15:11<jdike>no, I know how to do single-stepping
15:11<jdike>Here's the story as far as I've figured it out
15:12[~]Magotari is curious.
15:12<jdike>crashme installs a SIGFAULT handler
15:12<jdike>it generates and executes a gs; br somewhere
15:12<jdike>err, a SIGTRAP handler, I think
15:13<jdike>the gs; br generates a SIGTRAP
15:13<jdike>UML passes that back to the handler
15:13<jdike>the sigcontext is right on a page boundary and the first instruction in the handler is a push
15:14<jdike>the next stack page is not present, so the push generates a page fault
15:15<jdike>UML allows the SIGSEGV to continue to the stub in order to get the page fault info out of that sigcontext
15:15<jdike>the first instruction in the segfault handler gets a SIGTRAP
15:15<jdike>NO MATTER WHAT IT IS
15:15<peterz>uhhmm
15:16<jdike>and it's not like the SIGTRAP happened at the same time as the page fault and is just being delivered on that instruction
15:17<Magotari>What a mess.
15:17<jdike>wait() says no pending signals just before I continue into the stub
15:17<jdike>so it actually is SIGTRAPing that nop
15:17<jdike>somehow
15:18<peterz>shadow of the initial trap maybe?
15:18<jdike>and somehow this is dependent on the UML being loaded
15:18<jdike>it doesn't happen with crashme running by itself
15:18<jdike>only with a kernel build running at the same time
15:19<peterz>have you tried another cpu , generation/vendor ?
15:19<jdike>no
15:19<jdike>I'm pondering that
15:20<peterz>_if_ that helps, you might question your esteemed colleagues
15:20<jdike>but the thing is that many many instructions have passed between the original gs and the trap that's killing me
15:20<jdike>I have a hard time seeing how it could still be in effect
15:21<Magotari>jdike: I have an idea. Running an empty loop might give different results that a kernel compile. Different load, more consitent.
15:21<jdike>esp since I explicitly put a ds at the start of the stub to override the gs
15:21<peterz>any iret or other funny state fiddling functions in between?
15:21<jdike>and a nop before that in case the ds had no effect because of immediately following the gs
15:21<jdike>hence the presence of the nop
15:22<jdike>we've been in and out of the kernel, and switching between UML and the process, so probably yes
15:23<jdike>Magotari, it actually is fairly consistent - it's always the scenario above, pretty much
15:23<jdike>just not too consistent in how long it takes to reproduce
15:25<peterz>so uml-userspace does trap, host kernel catches, generates signal, guest kernel gets signal, guest kernel faults, host kernel generates sigsegv, guest kernel catches sigsegv, and gets an extra trap
15:25<jdike>basically, yes
15:25<Magotari>I am new to all this, and the kernel especially, but kernel builds do a lot of forking and other system calls? The idea here is to see if just plain load would be a problem, or is this to do with some interference from context/process switches...
15:26<jdike>Magotari, that's the thing
15:26<jdike>there are no context switches or interrupts in the general vicinity of the crash
15:27<Magotari>Oh. I guess you are a step in front of me then. Sorry about that.
15:27<jdike>BTW, that explains the crazy data just before the crash
15:27<Magotari>You mean syscall 0 and negative huge offset and so on?
15:27<jdike>it's printing out the contents of the last faultinfo
15:28<jdike>yup
15:28<caker>init_new_context_skas - new_mm failed, errno = -24
15:28[~]caker stabs
15:29<Magotari>caker: skas3?
15:29<caker>Magotari: yes
15:29<jdike>caker, increase the open file limit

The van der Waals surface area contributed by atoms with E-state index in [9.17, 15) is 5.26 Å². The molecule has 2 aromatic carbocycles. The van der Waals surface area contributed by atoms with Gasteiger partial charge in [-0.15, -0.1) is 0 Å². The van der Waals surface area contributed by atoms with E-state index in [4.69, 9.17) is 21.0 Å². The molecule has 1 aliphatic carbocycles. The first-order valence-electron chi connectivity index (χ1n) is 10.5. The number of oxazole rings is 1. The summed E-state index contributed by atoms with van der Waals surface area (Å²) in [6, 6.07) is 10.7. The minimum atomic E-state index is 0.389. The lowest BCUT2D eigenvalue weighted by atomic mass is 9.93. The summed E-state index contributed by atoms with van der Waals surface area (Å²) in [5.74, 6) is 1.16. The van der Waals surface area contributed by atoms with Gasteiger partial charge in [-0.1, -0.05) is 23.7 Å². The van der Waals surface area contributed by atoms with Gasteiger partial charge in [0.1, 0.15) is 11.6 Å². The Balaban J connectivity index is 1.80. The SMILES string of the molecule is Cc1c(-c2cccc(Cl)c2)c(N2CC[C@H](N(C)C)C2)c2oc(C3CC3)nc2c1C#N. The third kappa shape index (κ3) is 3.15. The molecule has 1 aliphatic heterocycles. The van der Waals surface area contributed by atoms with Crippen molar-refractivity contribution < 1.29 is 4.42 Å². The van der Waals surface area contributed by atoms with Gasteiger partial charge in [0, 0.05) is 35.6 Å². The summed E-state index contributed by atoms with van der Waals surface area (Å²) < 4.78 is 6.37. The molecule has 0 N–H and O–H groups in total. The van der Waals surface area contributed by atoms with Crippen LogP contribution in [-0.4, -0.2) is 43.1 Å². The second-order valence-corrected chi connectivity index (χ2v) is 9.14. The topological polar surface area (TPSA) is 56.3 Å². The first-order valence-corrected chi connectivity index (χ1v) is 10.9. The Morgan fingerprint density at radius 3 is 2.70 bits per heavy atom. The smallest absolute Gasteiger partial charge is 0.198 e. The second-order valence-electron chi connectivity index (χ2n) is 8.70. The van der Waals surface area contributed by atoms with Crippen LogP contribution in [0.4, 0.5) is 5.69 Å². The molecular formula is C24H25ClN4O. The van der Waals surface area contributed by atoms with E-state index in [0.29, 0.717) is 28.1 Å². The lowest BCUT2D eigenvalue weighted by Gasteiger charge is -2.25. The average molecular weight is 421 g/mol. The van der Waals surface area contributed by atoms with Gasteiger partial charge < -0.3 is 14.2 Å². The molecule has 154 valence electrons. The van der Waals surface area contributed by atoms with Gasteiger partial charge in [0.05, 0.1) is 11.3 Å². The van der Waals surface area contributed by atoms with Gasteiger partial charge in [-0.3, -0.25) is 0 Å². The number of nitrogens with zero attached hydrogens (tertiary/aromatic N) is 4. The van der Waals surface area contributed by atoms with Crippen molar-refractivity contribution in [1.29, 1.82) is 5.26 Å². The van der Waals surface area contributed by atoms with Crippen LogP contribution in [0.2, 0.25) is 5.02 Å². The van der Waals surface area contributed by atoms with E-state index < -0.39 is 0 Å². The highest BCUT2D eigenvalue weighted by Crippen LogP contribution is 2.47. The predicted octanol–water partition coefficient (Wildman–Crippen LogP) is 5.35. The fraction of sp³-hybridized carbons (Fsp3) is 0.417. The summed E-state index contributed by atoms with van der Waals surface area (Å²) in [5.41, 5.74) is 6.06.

15:29<caker># cat /proc/sys/vm/max_map_count
15:29<caker>5000000
15:30<jdike>nope *OPEN FILE* limit
15:30<caker>nod
15:30<caker>(lag)
15:30<jdike>not vm area limit
15:30<jdike>whoops, OK
15:34<Magotari>Speaking of skas3. Any idea what is going on with BaisorBlade (sp?) ? I have not seen him yet, and his patches (no surprise) do not apply to the current kernels. I would really love to play with that thing, but I cannot have a kernel under 2.6.23.
15:36<jdike>He's been quiet all summer, and so far into the fall
15:37<caker># cat file-nr
15:37<caker>1760 0 1616692
15:37<caker>num of allocated fh, num of free fh (wtf 0?), max poss fh (set with file-max)
15:38<jdike>caker, look at ulimits first
15:39<caker>open files (-n) 1024
15:39<caker>:/
15:39<jdike>yep
15:39[~]caker feels stupid
15:39<caker>thanks :)
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16:06[~]dgraves makes another offering at the altar of the almighty (and old) Jdike.
16:11[~]jdike ignores the provocation and ponders dinner
16:11<jdike>... and looks for his dentures
16:11<Magotari>Heh.
16:13<Magotari>Aha. I just remembered. I tried to run UML in a chroot. It would not boot, it would eat 100%CPU instead. Running with con=null solved the problem. Now, I know I was missing something in the chroot, but UML should die or something... Anything but staying there forever with 100%CPU.
16:14<Magotari>That was quite long ago, but I just remembered it.
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16:21<Magotari>I just had to use QEMU. Yuck. Horrible. UML at least can handle my dvorak keyboard without a problem.
16:26<Magotari>Xen just does not agree with me. Lguest had a horrible crashing streak. Bochs is a configuration nightmare and don't get me started on the performance. Qemu is horrible all around except the super easy networking setup which works out of the box.
16:26<Magotari>OpenVZ is an interesting idea, but just did not do it for me.
16:26<jdike>UML needs some stuff from /proc
16:26<jdike>but should tolerate it not being there
16:27<Magotari>Let me check that setup, sec.
16:27<Magotari>There was no /proc at all.
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17:24<jdike>so, I can work around the bug by continuing the system call stub if it hasn't finished
17:24<jdike>and it just needs one extra continue, so there's no magic single-stepping involved
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17:57<Magotari>Good luck with work everyone, I am going to sleep.
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---Logclosed Tue Oct 16 00:00:32 2007